Six months into 2023, private real estate was still “weathering ongoing macroeconomic headwinds,” according to an update shared by Pitchbook.
In the US, the federal funds rate “has steadily increased since March 2022, hovering
within a range of 5.0% and 5.25% as of the end of June 2023,” the Pitchbook report noted.
As stated in the update, US annual inflation has reportedly “been on a downward trajectory in the past several months, reaching 3.0% in June, but trended back upward to 3.7% in August, remaining well above the Federal Reserve’s 2.0% target.”
Following a similar trend, the European Central Bank and the Bank of England implemented hikes “up to 4.0% and 5.25%, respectively, in September as the two institutions also aim to curb inflation across the continent.”
These increased rates “have translated into higher debt costs that have moderated the achievable returns in real estate— an asset class that relies heavily on leverage,” the report from Pitchbook revealed.
As noted in the report, constraining the usage of leverage available for real estate “even further is the continued tightening of credit conditions at major US banks, exacerbated by the March 2023 banking crisis that generated renewed attention to regional banks’ potential exposure to commercial real estate.”
However, it is “not all bad news—many industry experts believe that the US will likely avoid a severe recession and undergo a soft-landing scenario, which comes as a relief to investors.”
Meanwhile, the big real estate story out of Asia is “the trouble brewing in the Chinese real estate market.” Pitchbook further noted that Country Garden, one of China’s largest remaining property developers, and Zhongrong International Trust—a shadow-banking entity that both lends and invests in Chinese real estate, stocks, bonds, and other commodities—defaulted on interest payments of $22.5 million and $19.0 million, respectively, in August 2023.”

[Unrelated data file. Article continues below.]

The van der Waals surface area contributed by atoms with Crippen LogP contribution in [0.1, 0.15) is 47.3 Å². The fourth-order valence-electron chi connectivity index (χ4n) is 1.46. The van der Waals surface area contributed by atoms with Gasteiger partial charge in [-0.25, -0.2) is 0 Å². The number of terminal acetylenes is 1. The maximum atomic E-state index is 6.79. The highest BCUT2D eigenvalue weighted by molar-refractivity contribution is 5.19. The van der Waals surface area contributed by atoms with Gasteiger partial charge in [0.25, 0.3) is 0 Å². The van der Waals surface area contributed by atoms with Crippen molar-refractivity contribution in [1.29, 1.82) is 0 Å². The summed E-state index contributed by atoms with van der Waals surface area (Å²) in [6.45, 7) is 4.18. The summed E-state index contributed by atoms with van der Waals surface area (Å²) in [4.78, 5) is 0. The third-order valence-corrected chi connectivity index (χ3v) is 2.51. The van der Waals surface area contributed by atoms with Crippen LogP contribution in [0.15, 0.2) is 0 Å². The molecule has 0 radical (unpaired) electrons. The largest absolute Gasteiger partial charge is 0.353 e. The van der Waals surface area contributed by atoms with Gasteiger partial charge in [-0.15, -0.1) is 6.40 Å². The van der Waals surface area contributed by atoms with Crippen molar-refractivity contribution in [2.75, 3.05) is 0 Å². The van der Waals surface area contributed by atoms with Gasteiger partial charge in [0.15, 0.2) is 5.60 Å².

Spurred by a 33.1% YoY decline in home sales “as of the end of July, Chinese real estate developers are finding themselves severely cash constrained and unable to service their debts.”
There is also increased scrutiny “into China’s trust companies, which are estimated to have $2.9 trillion in assets under management.”
With 70% of China’s household wealth “derived from real estate, falling home prices and potential defaults of entities with massive influence in the property sector is putting incredible pressure on the Chines up.”
Currently, the fate of Zhongrong International Trust’s “outstanding payments is still unknown. Because real estate markets tend to be localized, it is unclear how much of an effect these events will have on global real estate.”
For instance, Evergrande, which “filed for bankruptcy in the US in August 2023 after defaulting on a loan of $300 billion in 2021, did not derail real estate investments throughout the rest of the world.”
According to a poll conducted by Bank of America in September 2023, fund managers were “asked what factor might cause a ‘systemic credit event’; one-third of fund managers who responded to the poll pointed to Chinese real estate.”
These mixed global signals “underlie private real estate’s muted fundraising data through Q2 2023. So far this year, $66.8 billion has been raised by 87 funds, which represents much less than half of 2022’s annual figures of $159.5 billion across 476 funds.”